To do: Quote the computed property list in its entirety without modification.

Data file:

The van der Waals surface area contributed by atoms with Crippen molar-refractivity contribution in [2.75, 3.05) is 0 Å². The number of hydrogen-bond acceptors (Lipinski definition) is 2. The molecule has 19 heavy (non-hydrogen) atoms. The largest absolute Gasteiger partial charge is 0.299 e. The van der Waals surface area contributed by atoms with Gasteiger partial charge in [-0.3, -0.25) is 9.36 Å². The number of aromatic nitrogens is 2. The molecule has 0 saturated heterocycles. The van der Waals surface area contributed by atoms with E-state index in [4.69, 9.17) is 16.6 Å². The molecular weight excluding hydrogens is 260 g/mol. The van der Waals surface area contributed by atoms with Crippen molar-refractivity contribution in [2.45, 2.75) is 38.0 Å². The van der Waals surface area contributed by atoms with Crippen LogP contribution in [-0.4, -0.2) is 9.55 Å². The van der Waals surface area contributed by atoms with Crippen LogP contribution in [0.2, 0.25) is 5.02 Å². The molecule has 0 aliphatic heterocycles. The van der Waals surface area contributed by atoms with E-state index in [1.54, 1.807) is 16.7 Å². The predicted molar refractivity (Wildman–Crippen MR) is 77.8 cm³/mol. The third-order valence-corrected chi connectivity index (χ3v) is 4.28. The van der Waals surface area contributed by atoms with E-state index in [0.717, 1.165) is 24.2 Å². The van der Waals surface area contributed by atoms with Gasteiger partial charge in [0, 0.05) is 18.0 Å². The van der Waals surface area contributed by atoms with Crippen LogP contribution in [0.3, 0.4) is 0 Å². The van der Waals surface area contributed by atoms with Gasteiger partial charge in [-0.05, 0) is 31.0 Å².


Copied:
The van der Waals surface area contributed by atoms with Crippen molar-refractivity contribution in [2.75, 3.05) is 0 Å². The number of hydrogen-bond acceptors (Lipinski definition) is 2. The molecule has 19 heavy (non-hydrogen) atoms. The largest absolute Gasteiger partial charge is 0.299 e. The van der Waals surface area contributed by atoms with Gasteiger partial charge in [-0.3, -0.25) is 9.36 Å². The number of aromatic nitrogens is 2. The molecule has 0 saturated heterocycles. The van der Waals surface area contributed by atoms with E-state index in [4.69, 9.17) is 16.6 Å². The molecular weight excluding hydrogens is 260 g/mol. The van der Waals surface area contributed by atoms with Crippen molar-refractivity contribution in [2.45, 2.75) is 38.0 Å². The van der Waals surface area contributed by atoms with Crippen LogP contribution in [-0.4, -0.2) is 9.55 Å². The van der Waals surface area contributed by atoms with Crippen LogP contribution in [0.2, 0.25) is 5.02 Å². The molecule has 0 aliphatic heterocycles. The van der Waals surface area contributed by atoms with E-state index in [1.54, 1.807) is 16.7 Å². The predicted molar refractivity (Wildman–Crippen MR) is 77.8 cm³/mol. The third-order valence-corrected chi connectivity index (χ3v) is 4.28. The van der Waals surface area contributed by atoms with E-state index in [0.717, 1.165) is 24.2 Å². The van der Waals surface area contributed by atoms with Gasteiger partial charge in [0, 0.05) is 18.0 Å². The van der Waals surface area contributed by atoms with Crippen LogP contribution in [0.3, 0.4) is 0 Å². The van der Waals surface area contributed by atoms with Gasteiger partial charge in [-0.05, 0) is 31.0 Å².